a predicted, transformative moment in time when nearly all “things” in the physical world will be interconnected, wirelessly, with communication capabilities linking the physical and virtual worlds for a variety of cooperative applications
Much of the linking and cooperation will be facilitated by RFID smart tags, over which the European Union (EU) “has expressed grave concerns about the privacy implications of an unregulated internet and unchecked technology.” Gilmore provides an outline of the “EU’s 2009 Internet of Things: 14-point Strategic Action Plan” and links to the EU’s 24-page Privacy and Data Protection Impact Assessment Framework for RFID Applications and a two-page press release describing the voluntary agreement between the EU, industry, and privacy protection groups.
Specifically, the framework establishes “guidelines for all companies in Europe to address the data protection implications of smart tags (Radio Frequency Identification Devices – RFID) prior to placing them on the market.”
Gilmore’s critique of the framework is to the point, but perhaps a bit understated.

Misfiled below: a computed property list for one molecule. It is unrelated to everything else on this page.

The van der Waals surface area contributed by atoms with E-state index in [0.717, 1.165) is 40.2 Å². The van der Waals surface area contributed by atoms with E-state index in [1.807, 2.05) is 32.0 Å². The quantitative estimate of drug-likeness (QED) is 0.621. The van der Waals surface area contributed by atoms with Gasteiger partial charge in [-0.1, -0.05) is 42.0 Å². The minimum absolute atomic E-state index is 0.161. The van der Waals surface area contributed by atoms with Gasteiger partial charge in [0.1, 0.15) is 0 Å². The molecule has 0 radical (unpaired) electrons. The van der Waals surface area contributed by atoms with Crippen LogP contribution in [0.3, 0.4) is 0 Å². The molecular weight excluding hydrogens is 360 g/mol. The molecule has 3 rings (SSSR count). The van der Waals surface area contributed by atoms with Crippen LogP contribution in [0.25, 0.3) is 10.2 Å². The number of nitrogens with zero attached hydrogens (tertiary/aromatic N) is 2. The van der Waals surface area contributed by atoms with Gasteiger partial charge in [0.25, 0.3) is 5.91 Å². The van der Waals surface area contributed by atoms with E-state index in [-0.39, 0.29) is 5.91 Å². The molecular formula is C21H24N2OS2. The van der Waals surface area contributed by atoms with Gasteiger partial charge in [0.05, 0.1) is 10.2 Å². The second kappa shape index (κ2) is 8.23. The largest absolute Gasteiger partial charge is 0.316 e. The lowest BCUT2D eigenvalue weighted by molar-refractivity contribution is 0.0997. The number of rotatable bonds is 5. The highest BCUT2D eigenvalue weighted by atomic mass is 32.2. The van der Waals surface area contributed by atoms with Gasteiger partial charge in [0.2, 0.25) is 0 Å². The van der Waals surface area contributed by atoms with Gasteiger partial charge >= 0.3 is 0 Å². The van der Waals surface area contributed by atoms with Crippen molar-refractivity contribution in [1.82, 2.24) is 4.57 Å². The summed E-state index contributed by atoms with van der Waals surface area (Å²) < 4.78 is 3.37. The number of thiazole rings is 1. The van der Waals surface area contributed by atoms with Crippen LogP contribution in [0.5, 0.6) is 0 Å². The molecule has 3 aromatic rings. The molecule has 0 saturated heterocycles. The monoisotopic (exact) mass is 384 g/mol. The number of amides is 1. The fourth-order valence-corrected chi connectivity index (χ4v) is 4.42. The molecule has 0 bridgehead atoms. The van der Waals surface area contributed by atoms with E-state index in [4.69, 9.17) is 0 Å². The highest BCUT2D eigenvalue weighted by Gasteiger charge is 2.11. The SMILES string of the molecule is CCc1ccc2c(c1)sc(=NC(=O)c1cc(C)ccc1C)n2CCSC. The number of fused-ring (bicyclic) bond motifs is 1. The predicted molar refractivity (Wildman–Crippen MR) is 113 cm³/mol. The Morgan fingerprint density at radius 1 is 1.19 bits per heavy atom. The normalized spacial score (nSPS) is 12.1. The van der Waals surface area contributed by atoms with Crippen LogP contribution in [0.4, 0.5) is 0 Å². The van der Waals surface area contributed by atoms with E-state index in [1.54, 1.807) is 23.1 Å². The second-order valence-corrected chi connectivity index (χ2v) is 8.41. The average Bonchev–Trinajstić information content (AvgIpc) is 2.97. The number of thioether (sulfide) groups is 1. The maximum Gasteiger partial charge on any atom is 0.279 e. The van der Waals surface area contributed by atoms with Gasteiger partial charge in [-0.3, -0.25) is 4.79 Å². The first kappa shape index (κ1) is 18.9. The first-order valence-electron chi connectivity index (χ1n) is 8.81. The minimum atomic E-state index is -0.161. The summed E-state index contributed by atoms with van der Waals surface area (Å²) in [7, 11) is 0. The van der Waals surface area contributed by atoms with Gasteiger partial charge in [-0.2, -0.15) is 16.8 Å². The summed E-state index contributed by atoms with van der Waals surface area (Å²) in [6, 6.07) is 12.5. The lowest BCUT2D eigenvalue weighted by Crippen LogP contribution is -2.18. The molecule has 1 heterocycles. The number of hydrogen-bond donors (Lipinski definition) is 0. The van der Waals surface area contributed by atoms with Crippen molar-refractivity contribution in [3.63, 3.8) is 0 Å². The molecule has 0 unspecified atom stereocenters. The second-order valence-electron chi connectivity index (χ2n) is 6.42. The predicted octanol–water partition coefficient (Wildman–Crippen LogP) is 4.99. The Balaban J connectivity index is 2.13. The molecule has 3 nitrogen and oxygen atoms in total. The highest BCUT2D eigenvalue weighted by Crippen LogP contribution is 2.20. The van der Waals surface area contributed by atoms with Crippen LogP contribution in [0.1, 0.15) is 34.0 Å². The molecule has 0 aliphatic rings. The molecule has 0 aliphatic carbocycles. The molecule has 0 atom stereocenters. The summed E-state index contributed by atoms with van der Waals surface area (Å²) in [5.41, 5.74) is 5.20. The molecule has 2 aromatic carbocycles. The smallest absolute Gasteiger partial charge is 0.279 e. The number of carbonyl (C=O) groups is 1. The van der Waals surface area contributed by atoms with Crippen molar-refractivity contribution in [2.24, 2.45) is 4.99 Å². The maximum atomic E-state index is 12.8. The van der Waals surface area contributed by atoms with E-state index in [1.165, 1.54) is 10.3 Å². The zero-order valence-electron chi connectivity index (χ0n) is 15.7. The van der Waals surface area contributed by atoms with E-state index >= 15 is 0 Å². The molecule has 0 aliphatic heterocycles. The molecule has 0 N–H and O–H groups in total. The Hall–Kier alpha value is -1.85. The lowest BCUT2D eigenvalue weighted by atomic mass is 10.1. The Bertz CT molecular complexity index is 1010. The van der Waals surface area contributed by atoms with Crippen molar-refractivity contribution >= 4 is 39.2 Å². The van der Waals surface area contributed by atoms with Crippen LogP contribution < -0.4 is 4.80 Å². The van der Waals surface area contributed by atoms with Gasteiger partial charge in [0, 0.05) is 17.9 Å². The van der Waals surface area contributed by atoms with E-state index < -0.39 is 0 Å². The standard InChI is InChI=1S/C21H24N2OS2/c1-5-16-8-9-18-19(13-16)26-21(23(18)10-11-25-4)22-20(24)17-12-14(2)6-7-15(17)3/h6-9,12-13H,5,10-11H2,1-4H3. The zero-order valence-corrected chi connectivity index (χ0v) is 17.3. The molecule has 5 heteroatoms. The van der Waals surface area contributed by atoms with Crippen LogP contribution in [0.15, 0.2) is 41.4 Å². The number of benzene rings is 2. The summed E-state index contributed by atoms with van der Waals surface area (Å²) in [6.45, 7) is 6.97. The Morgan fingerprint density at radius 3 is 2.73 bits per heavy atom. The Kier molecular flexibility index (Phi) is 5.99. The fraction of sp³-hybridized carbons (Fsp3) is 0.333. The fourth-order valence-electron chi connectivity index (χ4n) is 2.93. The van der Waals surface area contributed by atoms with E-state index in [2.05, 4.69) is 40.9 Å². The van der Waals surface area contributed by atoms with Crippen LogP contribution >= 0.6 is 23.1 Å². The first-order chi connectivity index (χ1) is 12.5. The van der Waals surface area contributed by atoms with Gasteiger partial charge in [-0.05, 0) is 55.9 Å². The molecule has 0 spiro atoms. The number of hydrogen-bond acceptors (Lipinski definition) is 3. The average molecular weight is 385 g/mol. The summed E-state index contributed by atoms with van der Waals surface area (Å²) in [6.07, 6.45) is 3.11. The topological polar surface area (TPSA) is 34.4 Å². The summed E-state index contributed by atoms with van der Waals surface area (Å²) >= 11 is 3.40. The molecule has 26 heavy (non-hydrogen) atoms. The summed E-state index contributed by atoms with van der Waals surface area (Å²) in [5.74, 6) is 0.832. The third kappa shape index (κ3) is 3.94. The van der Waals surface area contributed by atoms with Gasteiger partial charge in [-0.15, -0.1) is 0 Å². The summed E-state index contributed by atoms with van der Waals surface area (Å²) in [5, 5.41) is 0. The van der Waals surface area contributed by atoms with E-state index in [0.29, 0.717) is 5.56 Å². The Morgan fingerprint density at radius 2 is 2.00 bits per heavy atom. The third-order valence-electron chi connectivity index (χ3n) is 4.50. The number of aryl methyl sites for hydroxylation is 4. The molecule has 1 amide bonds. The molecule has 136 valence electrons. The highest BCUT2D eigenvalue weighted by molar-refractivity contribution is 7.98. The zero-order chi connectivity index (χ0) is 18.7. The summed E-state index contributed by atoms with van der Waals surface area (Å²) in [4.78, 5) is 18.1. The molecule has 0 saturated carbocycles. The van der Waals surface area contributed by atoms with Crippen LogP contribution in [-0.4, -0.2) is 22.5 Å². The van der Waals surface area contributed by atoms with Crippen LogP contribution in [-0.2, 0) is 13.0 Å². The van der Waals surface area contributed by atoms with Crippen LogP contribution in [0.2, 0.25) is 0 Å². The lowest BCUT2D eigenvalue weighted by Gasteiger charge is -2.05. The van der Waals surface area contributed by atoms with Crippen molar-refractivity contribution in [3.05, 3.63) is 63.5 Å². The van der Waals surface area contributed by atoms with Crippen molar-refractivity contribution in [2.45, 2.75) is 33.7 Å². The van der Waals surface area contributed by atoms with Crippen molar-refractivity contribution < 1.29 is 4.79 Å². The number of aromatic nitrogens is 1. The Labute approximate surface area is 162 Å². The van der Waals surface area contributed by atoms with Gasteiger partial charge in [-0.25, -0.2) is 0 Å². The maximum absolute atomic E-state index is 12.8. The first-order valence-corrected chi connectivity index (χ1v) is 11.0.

Despite the fanfare of many signatures, the framework is voluntary, with no express auditing mechanisms, though record-keeping procedures are outlined, and no defined penalties for non-compliance.
Coincidentally, the announcement of the EU’s voluntary framework came within one week of the release of a report by Carnegie Mellon University showing “lagging compliance” with U.S. industry self-regulation in online behavioral advertising.
[T]he framework gives private stakeholders the green light to continue full-steam ahead with their already massive investment in RFID technologies and the “internet of things” it heralds. [Emphasis and link in original]
I take it that Gilmore thinks the voluntary agreement is unacceptably weak and that the United States, “ever lagging behind the EU’s privacy initiatives,” is even worse.
Thanks to Francis Harvey for bringing this to my attention.
Ken Pimple, PAIT Project Director